Law of Illinois

The law of Illinois consists of several levels, including constitutional, statutory, and regulatory law, as well as case law and local law. The Illinois Compiled Statutes (ILCS) form the general statutory law.


Title page of the 1912 Laws of Illinois

The Constitution of Illinois is the foremost source of state law. Legislation is enacted by the Illinois General Assembly, published in the Laws of Illinois, and codified in the Illinois Compiled Statutes (ILCS). State agencies publish regulations (sometimes called administrative law) in the Illinois Register, which are in turn codified in the Illinois Administrative Code. Illinois's legal system is based on common law, which is interpreted by case law through the decisions of the Supreme Court and the Appellate Court, which are published on the website of the Supreme Court. Counties, townships, cities, and villages may also promulgate local ordinances. In addition, there are also several sources of persuasive authority, which are not binding authority but are useful to lawyers and judges insofar as they help to clarify the current state of the law.


The Constitution of Illinois is the foundation of the government of Illinois and vests the legislative power of the state in the Illinois General Assembly. The Illinois Constitution in turn is subordinate only to the Constitution of the United States, which is the supreme law of the land.


Pursuant to the state constitution, the Illinois General Assembly has enacted legislation. These legislative acts are published in the official Laws of Illinois and are called "session laws".[1][2] The Illinois Compiled Statutes (ILCS) are the codified statutes of a general and permanent nature.[2][3]

The Illinois Legislative Reference Bureau (LRB) makes additions, deletions, and changes to ILCS.[4] There is no official version of the ILCS.[5] There are several unofficial versions: Illinois State Bar Association's/West's Illinois Compiled Statutes, West's Smith–Hurd Illinois Compiled Statutes Annotated, and LexisNexis's Illinois Compiled Statutes Annotated.[6]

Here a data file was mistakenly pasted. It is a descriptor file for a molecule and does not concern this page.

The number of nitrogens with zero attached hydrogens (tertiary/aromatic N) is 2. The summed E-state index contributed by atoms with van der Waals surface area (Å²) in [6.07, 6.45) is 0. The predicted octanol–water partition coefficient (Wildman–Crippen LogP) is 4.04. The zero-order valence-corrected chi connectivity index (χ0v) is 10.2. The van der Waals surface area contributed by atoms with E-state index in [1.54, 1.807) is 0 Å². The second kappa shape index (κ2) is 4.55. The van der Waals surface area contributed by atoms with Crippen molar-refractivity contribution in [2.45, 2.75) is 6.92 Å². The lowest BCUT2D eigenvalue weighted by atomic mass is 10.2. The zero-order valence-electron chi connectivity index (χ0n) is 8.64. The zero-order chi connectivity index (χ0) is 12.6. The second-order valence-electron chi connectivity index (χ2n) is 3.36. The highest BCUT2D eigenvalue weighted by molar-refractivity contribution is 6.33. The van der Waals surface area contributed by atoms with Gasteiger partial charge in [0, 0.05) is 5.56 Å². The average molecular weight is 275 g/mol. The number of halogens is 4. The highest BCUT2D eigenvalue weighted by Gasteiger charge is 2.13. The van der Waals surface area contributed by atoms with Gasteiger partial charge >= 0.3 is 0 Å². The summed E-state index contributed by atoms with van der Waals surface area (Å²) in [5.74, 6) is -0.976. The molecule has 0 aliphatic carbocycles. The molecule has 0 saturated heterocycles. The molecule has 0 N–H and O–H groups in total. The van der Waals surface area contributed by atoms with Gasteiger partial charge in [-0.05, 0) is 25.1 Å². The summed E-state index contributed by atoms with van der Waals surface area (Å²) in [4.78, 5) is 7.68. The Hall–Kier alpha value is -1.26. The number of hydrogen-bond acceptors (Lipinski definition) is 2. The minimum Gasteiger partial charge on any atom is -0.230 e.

Administrative law

Front page of volume 39 of the Illinois Register

Pursuant to certain statutes, state agencies have promulgated regulations. The regulations are codified in the Illinois Administrative Code.[3] The Illinois Register is the weekly publication containing proposed and adopted rules.[3] There also exist administrative law decisions.[7]

Both the Illinois Administrative Code and Illinois Register are maintained by the Illinois Secretary of State. The Illinois Administrative Code was last printed in 1996.[8] The General Assembly's Joint Committee on Administrative Rules also publishes online versions.[9]

The Flinn Report is a weekly newsletter published by the Joint Committee meant to inform and educate Illinois citizens about current rulemaking activity.[9]

Case law

Illinois's legal system is based on common law, which is interpreted by case law through the decisions of the Supreme Court of Illinois and the Illinois Appellate Court. The official reporter for opinions of the Supreme Court and the Appellate Court are published on the website of the Illinois Supreme Court using a public domain case citation.[10][11][12] There are also unofficial sources such as West's Illinois Decisions (an Illinois-specific version of the North Eastern Reporter) with opinions since 1886.[1] Illinois Appellate Court decisions from before 1935 are not binding.[13] Illinois Circuit Court decisions are not published,[14] but jury verdicts and settlements are published in the monthly Illinois Jury Verdict Reporter, with regular updates from the Chicago Daily Law Bulletin, and the weekly Cook County Jury Verdict Reporter.[15] Decisions of the Illinois Court of Claims are published in the Court of Claims Reports.[16]